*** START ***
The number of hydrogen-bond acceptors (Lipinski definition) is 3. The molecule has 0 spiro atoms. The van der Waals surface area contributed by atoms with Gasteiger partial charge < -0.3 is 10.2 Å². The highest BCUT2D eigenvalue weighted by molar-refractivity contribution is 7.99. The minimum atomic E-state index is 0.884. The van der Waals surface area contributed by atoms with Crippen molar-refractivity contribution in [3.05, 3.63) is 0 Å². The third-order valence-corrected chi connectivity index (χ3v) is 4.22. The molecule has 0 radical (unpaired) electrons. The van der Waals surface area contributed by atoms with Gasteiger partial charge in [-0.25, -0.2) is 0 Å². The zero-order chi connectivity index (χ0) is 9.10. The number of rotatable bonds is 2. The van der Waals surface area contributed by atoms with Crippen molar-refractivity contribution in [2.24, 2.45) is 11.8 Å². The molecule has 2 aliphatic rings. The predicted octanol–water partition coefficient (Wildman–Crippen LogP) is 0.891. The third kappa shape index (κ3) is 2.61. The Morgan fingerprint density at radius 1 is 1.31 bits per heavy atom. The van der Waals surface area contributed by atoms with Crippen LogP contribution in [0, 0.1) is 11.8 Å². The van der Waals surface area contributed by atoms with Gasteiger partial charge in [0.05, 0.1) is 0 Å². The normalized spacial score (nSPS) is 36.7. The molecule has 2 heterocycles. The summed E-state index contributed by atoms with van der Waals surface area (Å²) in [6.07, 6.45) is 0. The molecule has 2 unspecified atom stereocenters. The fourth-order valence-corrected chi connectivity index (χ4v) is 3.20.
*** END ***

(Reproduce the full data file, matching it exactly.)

The number of hydrogen-bond acceptors (Lipinski definition) is 3. The molecule has 0 spiro atoms. The van der Waals surface area contributed by atoms with Gasteiger partial charge < -0.3 is 10.2 Å². The highest BCUT2D eigenvalue weighted by molar-refractivity contribution is 7.99. The minimum atomic E-state index is 0.884. The van der Waals surface area contributed by atoms with Crippen molar-refractivity contribution in [3.05, 3.63) is 0 Å². The third-order valence-corrected chi connectivity index (χ3v) is 4.22. The molecule has 0 radical (unpaired) electrons. The van der Waals surface area contributed by atoms with Gasteiger partial charge in [-0.25, -0.2) is 0 Å². The zero-order chi connectivity index (χ0) is 9.10. The number of rotatable bonds is 2. The van der Waals surface area contributed by atoms with Crippen molar-refractivity contribution in [2.24, 2.45) is 11.8 Å². The molecule has 2 aliphatic rings. The predicted octanol–water partition coefficient (Wildman–Crippen LogP) is 0.891. The third kappa shape index (κ3) is 2.61. The Morgan fingerprint density at radius 1 is 1.31 bits per heavy atom. The van der Waals surface area contributed by atoms with Crippen LogP contribution in [0, 0.1) is 11.8 Å². The van der Waals surface area contributed by atoms with Gasteiger partial charge in [0.05, 0.1) is 0 Å². The normalized spacial score (nSPS) is 36.7. The molecule has 2 heterocycles. The summed E-state index contributed by atoms with van der Waals surface area (Å²) in [6.07, 6.45) is 0. The molecule has 2 unspecified atom stereocenters. The fourth-order valence-corrected chi connectivity index (χ4v) is 3.20.